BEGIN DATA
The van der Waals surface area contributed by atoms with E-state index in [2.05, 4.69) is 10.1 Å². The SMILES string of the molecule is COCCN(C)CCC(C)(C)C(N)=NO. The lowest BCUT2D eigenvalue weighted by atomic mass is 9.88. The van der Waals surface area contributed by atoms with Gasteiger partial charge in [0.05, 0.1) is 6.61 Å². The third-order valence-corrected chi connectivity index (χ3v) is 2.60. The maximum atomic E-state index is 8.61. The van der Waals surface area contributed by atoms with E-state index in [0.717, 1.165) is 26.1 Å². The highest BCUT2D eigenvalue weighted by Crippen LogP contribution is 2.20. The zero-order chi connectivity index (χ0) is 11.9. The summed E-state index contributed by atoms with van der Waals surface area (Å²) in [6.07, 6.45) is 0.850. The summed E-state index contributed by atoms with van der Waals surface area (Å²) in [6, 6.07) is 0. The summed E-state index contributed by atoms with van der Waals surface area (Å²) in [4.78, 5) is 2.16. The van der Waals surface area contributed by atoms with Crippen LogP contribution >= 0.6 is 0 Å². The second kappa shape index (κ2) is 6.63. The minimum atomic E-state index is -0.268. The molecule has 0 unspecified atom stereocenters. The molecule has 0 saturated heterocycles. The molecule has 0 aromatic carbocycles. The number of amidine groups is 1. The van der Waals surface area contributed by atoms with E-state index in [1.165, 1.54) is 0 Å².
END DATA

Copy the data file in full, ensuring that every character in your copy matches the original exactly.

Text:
The van der Waals surface area contributed by atoms with E-state index in [2.05, 4.69) is 10.1 Å². The SMILES string of the molecule is COCCN(C)CCC(C)(C)C(N)=NO. The lowest BCUT2D eigenvalue weighted by atomic mass is 9.88. The van der Waals surface area contributed by atoms with Gasteiger partial charge in [0.05, 0.1) is 6.61 Å². The third-order valence-corrected chi connectivity index (χ3v) is 2.60. The maximum atomic E-state index is 8.61. The van der Waals surface area contributed by atoms with E-state index in [0.717, 1.165) is 26.1 Å². The highest BCUT2D eigenvalue weighted by Crippen LogP contribution is 2.20. The zero-order chi connectivity index (χ0) is 11.9. The summed E-state index contributed by atoms with van der Waals surface area (Å²) in [6.07, 6.45) is 0.850. The summed E-state index contributed by atoms with van der Waals surface area (Å²) in [6, 6.07) is 0. The summed E-state index contributed by atoms with van der Waals surface area (Å²) in [4.78, 5) is 2.16. The van der Waals surface area contributed by atoms with Crippen LogP contribution >= 0.6 is 0 Å². The second kappa shape index (κ2) is 6.63. The minimum atomic E-state index is -0.268. The molecule has 0 unspecified atom stereocenters. The molecule has 0 saturated heterocycles. The molecule has 0 aromatic carbocycles. The number of amidine groups is 1. The van der Waals surface area contributed by atoms with E-state index in [1.165, 1.54) is 0 Å².